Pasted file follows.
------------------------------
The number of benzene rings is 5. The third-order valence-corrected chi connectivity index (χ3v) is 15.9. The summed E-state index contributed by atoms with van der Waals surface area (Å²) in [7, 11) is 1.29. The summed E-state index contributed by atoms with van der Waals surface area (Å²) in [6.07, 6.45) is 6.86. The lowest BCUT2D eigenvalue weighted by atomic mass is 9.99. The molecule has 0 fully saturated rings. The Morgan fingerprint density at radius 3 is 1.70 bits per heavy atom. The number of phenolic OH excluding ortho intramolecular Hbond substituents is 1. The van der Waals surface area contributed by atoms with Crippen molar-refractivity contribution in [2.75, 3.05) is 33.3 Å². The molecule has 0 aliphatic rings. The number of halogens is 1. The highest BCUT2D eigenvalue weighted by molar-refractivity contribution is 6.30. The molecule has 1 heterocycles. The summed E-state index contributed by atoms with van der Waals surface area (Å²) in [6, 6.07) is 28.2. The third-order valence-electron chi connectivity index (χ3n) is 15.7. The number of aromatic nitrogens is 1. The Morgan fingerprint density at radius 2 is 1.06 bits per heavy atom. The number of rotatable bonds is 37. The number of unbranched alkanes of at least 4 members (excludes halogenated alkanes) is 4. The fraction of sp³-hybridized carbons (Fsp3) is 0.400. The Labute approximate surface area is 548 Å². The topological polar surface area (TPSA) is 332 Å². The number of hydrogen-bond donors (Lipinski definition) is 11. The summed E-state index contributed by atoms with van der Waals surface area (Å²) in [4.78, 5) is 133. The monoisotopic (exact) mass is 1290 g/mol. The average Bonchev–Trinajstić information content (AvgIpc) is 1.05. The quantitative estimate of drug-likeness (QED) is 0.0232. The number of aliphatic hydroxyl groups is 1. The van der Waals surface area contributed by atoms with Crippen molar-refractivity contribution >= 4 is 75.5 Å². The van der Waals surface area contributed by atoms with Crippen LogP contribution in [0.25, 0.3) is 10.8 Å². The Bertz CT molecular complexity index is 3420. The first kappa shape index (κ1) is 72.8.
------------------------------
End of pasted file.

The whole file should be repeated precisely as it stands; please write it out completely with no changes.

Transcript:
The number of benzene rings is 5. The third-order valence-corrected chi connectivity index (χ3v) is 15.9. The summed E-state index contributed by atoms with van der Waals surface area (Å²) in [7, 11) is 1.29. The summed E-state index contributed by atoms with van der Waals surface area (Å²) in [6.07, 6.45) is 6.86. The lowest BCUT2D eigenvalue weighted by atomic mass is 9.99. The molecule has 0 fully saturated rings. The Morgan fingerprint density at radius 3 is 1.70 bits per heavy atom. The number of phenolic OH excluding ortho intramolecular Hbond substituents is 1. The van der Waals surface area contributed by atoms with Crippen molar-refractivity contribution in [2.75, 3.05) is 33.3 Å². The molecule has 0 aliphatic rings. The number of halogens is 1. The highest BCUT2D eigenvalue weighted by molar-refractivity contribution is 6.30. The molecule has 1 heterocycles. The summed E-state index contributed by atoms with van der Waals surface area (Å²) in [6, 6.07) is 28.2. The third-order valence-electron chi connectivity index (χ3n) is 15.7. The number of aromatic nitrogens is 1. The Morgan fingerprint density at radius 2 is 1.06 bits per heavy atom. The number of rotatable bonds is 37. The number of unbranched alkanes of at least 4 members (excludes halogenated alkanes) is 4. The fraction of sp³-hybridized carbons (Fsp3) is 0.400. The Labute approximate surface area is 548 Å². The topological polar surface area (TPSA) is 332 Å². The number of hydrogen-bond donors (Lipinski definition) is 11. The summed E-state index contributed by atoms with van der Waals surface area (Å²) in [4.78, 5) is 133. The monoisotopic (exact) mass is 1290 g/mol. The average Bonchev–Trinajstić information content (AvgIpc) is 1.05. The quantitative estimate of drug-likeness (QED) is 0.0232. The number of aliphatic hydroxyl groups is 1. The van der Waals surface area contributed by atoms with Crippen molar-refractivity contribution >= 4 is 75.5 Å². The van der Waals surface area contributed by atoms with Crippen LogP contribution in [0.25, 0.3) is 10.8 Å². The Bertz CT molecular complexity index is 3420. The first kappa shape index (κ1) is 72.8.